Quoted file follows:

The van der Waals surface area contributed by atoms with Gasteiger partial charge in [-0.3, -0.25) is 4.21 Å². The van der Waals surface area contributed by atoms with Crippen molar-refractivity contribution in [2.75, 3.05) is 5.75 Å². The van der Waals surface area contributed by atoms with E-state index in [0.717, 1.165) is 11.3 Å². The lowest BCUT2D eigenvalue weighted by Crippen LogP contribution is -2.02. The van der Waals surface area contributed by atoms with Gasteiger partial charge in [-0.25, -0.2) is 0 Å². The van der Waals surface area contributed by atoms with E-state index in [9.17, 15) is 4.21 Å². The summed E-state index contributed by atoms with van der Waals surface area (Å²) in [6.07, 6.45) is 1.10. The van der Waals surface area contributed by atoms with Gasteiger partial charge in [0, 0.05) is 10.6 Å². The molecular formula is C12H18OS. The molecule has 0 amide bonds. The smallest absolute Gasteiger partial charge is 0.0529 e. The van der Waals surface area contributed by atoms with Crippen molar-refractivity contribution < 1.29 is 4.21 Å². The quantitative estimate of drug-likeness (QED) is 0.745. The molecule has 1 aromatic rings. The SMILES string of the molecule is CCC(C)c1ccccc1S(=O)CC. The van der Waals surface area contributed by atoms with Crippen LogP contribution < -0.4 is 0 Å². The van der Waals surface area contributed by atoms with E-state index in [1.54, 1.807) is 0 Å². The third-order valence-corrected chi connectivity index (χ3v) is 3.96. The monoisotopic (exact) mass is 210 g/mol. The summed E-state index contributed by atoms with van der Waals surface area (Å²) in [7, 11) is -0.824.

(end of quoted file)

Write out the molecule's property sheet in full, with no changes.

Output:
The van der Waals surface area contributed by atoms with Gasteiger partial charge in [-0.3, -0.25) is 4.21 Å². The van der Waals surface area contributed by atoms with Crippen molar-refractivity contribution in [2.75, 3.05) is 5.75 Å². The van der Waals surface area contributed by atoms with E-state index in [0.717, 1.165) is 11.3 Å². The lowest BCUT2D eigenvalue weighted by Crippen LogP contribution is -2.02. The van der Waals surface area contributed by atoms with Gasteiger partial charge in [-0.25, -0.2) is 0 Å². The van der Waals surface area contributed by atoms with E-state index in [9.17, 15) is 4.21 Å². The summed E-state index contributed by atoms with van der Waals surface area (Å²) in [6.07, 6.45) is 1.10. The van der Waals surface area contributed by atoms with Gasteiger partial charge in [0, 0.05) is 10.6 Å². The molecular formula is C12H18OS. The molecule has 0 amide bonds. The smallest absolute Gasteiger partial charge is 0.0529 e. The van der Waals surface area contributed by atoms with Crippen molar-refractivity contribution < 1.29 is 4.21 Å². The quantitative estimate of drug-likeness (QED) is 0.745. The molecule has 1 aromatic rings. The SMILES string of the molecule is CCC(C)c1ccccc1S(=O)CC. The van der Waals surface area contributed by atoms with Crippen LogP contribution < -0.4 is 0 Å². The van der Waals surface area contributed by atoms with E-state index in [1.54, 1.807) is 0 Å². The third-order valence-corrected chi connectivity index (χ3v) is 3.96. The monoisotopic (exact) mass is 210 g/mol. The summed E-state index contributed by atoms with van der Waals surface area (Å²) in [7, 11) is -0.824.